My paper journal has been feeling my intense pressing into its fibers. The ink fills the grooves and lets my thoughts be recorded. It's a little bit of a challenge with the bounce on the bus and BART, but when you don't have web access in transit, you sometimes tech down to accomplish what you need to.
Thursday I took a day off after a long summer.
I hooked up with GRID Alternatives the previous Saturday to learn the basics of solar panel installation and Thursday and Friday I slated to help in Santa Cruz on a Habitat for Humanity build off Highway 1. The houses are beautiful and I was psyched to get atop the roof, use power tools, and make connections between the panels to start the process. A lot was going on...ditches being dug to make way for conduit and inverters purchased and placed on the houses. We set tracks down for the panels to lay on.
And I was taught all of this. It was awesome. I want a tool belt. I also want no reason at all to climb up and down a ladder. THAT WAS SO MUCH FUN. It reminded me of going up and down my treehouse ladder when I was a kid.
Friday night I went to see Al Franken. I think he's brilliant. My first knowledge of him was when he would do the one man remote on Saturday Night Live during Dennis Miller's Weekend Report. This was pre-Daily Show and Colbert Report, post HBOs "Not Necessarily the News". He was always brilliant in his silliness and made me laugh at the irony of the real news versus the highlights of the humor news. And since then he's written a few books and taught at Harvard. He's even thinking of running for Senator in 2008. Whoa.
So he basically intertwined his version of the Democratic agenda in with his comedic delivery. It was my first "political" event that really spoke of a party line. I don't consider myself a Democrat. I vote my conscience and I know there are more than 2 options on my voting ballot, but he had some good things to say. The event was sold as "Comedy for a Change" and so I bought the ticket. It was a good civic lesson and just reminded me of why these last 5 years of the White House have been so disappointing to me. But it also reminded me that my radical activism has pretty much been me spouting ideas in my journals - paper and online. I haven't put myself on the line for my ideas.
I put my money where my mouth is, but I want stability, and so won't go TOO far.
Sometimes this makes me feel wimpy.
Anywho...I came home and over many phone issues had a conversation with a former student. I became frustrated when my phone died in the middle of our conversation at 1 am. I conked out and hoped that a nighttime of recharging batteries would do the trick.
Saturday I planned to do laundry, say good-bye to a student, stop by Sara's end of summer event, and see The Tempest, and do more farewelling with Zeli at Little Baobob.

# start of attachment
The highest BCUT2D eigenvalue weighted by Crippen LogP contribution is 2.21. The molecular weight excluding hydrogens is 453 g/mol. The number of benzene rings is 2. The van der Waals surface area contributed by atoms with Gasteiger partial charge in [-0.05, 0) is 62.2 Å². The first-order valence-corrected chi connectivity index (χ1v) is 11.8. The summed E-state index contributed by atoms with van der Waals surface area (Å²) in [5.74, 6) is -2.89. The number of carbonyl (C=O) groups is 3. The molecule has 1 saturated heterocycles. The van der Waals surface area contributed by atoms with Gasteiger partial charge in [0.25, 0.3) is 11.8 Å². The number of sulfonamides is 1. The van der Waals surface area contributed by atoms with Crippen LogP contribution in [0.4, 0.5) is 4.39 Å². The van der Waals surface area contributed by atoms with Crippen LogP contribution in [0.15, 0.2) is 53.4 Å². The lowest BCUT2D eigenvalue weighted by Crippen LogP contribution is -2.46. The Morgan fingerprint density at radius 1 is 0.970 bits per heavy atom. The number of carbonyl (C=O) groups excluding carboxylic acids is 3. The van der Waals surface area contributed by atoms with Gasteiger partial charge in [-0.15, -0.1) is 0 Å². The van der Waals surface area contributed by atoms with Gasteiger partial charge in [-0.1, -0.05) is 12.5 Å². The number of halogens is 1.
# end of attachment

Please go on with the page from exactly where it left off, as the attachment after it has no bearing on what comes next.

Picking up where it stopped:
I ended up being invited to breakfast with Bonnie and she introduced me to Vik's Chaat House in Berkeley and we ate the biggest Poori I have ever seen in my life. It was the size of a watermelon, buttery, and served with AMAZING green mango pickle. we also scarfed down a lamb stuffed baida bread thing and wandered around the store next door when we began to sink into food coma.
The cases were filled with gorgeous Indian sweets, sweets I have come to love and realize will throw my insulin-resistant system into a major tail-spin, but I can have a taste.
Wow. I now know of another spot to get my spice-self on. It's good to know where the POCs hang. Places where brown faces dominate. Yay.
We then stopped by the Oakland Farmer's market to check out the flowers and it's become a bustling place with bouncy thingies for the kids and so many wares! I found a COOL Oaklandish t-shirt to send her off to NYC with and make her dormmates jealous.
I got home about 2 pm, napped and then called my student in Richmond who I was saying good-bye to. She's on her way to college in New York and I wanted to wish her well and show her one last look of the Pacific Ocean.
Richmond is a city of oil refineries. Some housing is interspersed among huge vats of oil and gated campuses of oil manufacterers. It's odd and seems unhospitable in many ways. I told her we were going to cross the Richmond Bridge and head to Mill Valley.
She had never driven that way before.
As we spanned the Bay and saw Mount Tamalpais I told her not to forget home. We noshed in Mill Valley and discussed the whole "selling out" perception when you're a person of color and you do well in school thing. I told her that as latinas we're blessed with being blended from the beginning. That she can be as much of a hip hop head as she wants and excel in her coursework, especially since it's on Bill Gates dime til she gets her graduate degree. There's no "either/or".
And I choked up as we pulled up to the Headlands and saw the Golden Gate, where the Pacific meets the Bay. I told her to take a picture of it and remember home.
When I said good-bye I felt a little break in my heart. She's one of my rays of sunshine that has shone on me for the past 4 years at GirlSource. And I will miss her.
After our almost 3 hour good-bye I was a little bit of a wreck. I missed Sara's party and I sure as hell was going to miss the Tempest, but I asked Megan if we could have dinner. And we did and over some fabulous Thai enjoyed girl time. And I was pooped.
By 10:30 I was settled into my bed at home, sleeping to recharge my batteries. Dancing at Baobob seemed so far away since I had woken at 5:30 am for the previous 3 mornings. Sunday's boating adventure would be no different.